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Proffered Paper - Public policy

2243 - Change in Magnitude of Clinical Benefit, Overall Survival (OS) and Quality of Life (QoL) between time of approval and post-marketing among cancer drugs approved by the US Food and Drug Administration (FDA) 2006-2015.

Date

30 Sep 2019

Session

Proffered Paper - Public policy

Presenters

Aida Bujosa Rodríguez

Citation

Annals of Oncology (2019) 30 (suppl_5): v671-v682. 10.1093/annonc/mdz263

Authors

A. Bujosa Rodríguez1, J.C. Tapia1, T. Hwang2, C. Molto Valiente1, A.J. Templeton3, A. Barnadas1, E. Amir4, A. Tibau1

Author affiliations

  • 1 Medical Oncology Department, Hospital de la Santa Creu i Sant Pau, 08041 - Barcelona/ES
  • 2 Brigham And Women's Hospital, Harvard Medical School, 2115 - Boston/US
  • 3 Medical Oncology Department, St. Claraspital AG, 4058 - Basel/CH
  • 4 Medical Oncology And Hematology, Princess Margaret Cancer Center, M5G 2M9 - Toronto/CA
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Abstract 2243

Background

Clinical trials supporting approval for new drugs often evaluate surrogate endpoints, and data on meaningful outcomes like OS or QoL may not be available. Here, we evaluated changes in the magnitude of clinical benefit, OS and QoL after approval.

Methods

We examined data on pivotal trials supporting FDA accelerated (AA) and regular (RA) cancer drug approvals between January 2006, and December 2015. For AA drugs, if conversion to RA was granted, only the confirmatory trial was analysed. To determine any new evidence on OS and QoL in the postmarketing period (PMP) we performed a systematic search of Pubmed and ClinicalTrials.gov. European Society for Medical Oncology Magnitude of Clinical Benefit Scale (ESMO-MCBS) grades were applied for trials at approval and in the PMP. Substantial clinical benefit was defined as a grade of A or B for trials of curative intent and 4 or 5 for those of palliative intent.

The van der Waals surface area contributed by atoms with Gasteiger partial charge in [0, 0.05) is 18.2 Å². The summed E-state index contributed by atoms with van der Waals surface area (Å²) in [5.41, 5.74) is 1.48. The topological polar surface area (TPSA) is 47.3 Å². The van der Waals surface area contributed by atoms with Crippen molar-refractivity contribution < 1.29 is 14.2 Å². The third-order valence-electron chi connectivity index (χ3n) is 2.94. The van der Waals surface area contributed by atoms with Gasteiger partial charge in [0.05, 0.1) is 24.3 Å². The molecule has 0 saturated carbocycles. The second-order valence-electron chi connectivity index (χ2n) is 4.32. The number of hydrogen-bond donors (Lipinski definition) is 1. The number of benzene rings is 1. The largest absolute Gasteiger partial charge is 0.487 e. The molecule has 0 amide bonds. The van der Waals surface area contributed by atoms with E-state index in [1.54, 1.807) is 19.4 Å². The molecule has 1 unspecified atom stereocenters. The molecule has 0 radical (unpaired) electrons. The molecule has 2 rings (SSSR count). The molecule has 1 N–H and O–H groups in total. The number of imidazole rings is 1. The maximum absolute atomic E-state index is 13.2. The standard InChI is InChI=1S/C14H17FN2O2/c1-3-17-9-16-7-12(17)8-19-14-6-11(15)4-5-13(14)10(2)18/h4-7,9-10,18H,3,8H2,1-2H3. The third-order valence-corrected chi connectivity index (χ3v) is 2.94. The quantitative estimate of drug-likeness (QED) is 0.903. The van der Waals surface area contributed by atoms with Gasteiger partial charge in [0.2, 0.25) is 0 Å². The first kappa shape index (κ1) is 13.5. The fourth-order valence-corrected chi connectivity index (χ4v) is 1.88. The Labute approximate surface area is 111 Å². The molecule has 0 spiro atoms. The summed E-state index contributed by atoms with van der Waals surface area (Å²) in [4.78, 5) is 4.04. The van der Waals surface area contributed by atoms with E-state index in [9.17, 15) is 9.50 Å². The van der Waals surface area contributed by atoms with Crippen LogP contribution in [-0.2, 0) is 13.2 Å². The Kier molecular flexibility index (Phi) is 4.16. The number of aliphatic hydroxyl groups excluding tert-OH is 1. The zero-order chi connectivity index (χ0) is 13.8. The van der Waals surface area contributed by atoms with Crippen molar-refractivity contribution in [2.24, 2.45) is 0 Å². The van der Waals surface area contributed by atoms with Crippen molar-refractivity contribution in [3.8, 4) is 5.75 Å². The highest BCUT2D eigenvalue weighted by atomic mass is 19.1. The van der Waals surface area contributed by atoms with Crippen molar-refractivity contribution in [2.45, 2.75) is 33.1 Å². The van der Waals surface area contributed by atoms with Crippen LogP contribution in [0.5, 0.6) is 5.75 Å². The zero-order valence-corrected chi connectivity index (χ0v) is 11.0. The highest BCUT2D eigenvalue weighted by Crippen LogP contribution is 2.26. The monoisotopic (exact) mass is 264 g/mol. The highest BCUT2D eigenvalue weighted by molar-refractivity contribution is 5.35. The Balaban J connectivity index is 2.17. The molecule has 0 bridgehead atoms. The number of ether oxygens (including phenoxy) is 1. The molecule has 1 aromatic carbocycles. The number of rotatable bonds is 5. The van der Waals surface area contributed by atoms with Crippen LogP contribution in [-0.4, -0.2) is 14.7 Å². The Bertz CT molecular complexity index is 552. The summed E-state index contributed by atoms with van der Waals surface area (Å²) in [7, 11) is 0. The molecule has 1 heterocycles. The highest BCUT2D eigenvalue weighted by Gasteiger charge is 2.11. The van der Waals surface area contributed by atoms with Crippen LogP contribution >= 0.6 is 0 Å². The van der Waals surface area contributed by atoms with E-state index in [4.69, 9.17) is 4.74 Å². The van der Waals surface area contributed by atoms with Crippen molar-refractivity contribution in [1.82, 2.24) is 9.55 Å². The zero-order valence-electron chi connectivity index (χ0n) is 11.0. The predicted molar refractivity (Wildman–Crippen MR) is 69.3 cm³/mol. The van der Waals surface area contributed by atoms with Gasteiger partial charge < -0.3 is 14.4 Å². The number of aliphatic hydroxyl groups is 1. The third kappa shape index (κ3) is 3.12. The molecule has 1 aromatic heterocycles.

Results

We identified 96 pivotal trials supporting the approval of 47 drugs for 94 solid tumour indications. Of these indications, 22 (23%) were granted AA and 21 (22%) were converted to RA. At time of approval, 45 (48%) trials showed improved OS, 15 (16%) improved QoL and 33 (34%) had substantial clinical benefit. With a median PMP of 3.7 years, 50 (52%) trials reported OS data and 27 (28%) on QoL. Of these, 48 could be graded by the ESMO-MCBS. Of the updated 51 trials approved based on surrogate endpoints, only 7 (14%) showed an improvement in OS. In advanced disease, out of 74 trials for which there was no evidence on QoL at the time of approval, 12 (16%) showed improved QoL subsequently. Updated results led to changes in clinical benefit in 11 trials (10 upgrades, 1 downgrade) with 30 (62%) showing substantial clinical benefit. Among all trials, 52 (54%) showed improved OS, 27 (28%) improved QoL and 42 (44%) met the threshold for substantial clinical benefit.

Conclusions

After 3.7 years of post-marketing time, 54% of FDA approved cancer drugs showed statistically significant improvement in OS and 28% in QoL. Less than a half of trials supporting FDA approval met the threshold for substantial clinical benefit using ESMO-MCBS.

Clinical trial identification

Editorial acknowledgement

Legal entity responsible for the study

The authors.

Funding

Has not received any funding.

Disclosure

E. Amir: Speaker Bureau / Expert testimony: Genentech/Roche; Advisory / Consultancy: Apobiologix; Advisory / Consultancy: Agendia; Advisory / Consultancy: Myriad Genetics. All other authors have declared no conflicts of interest.

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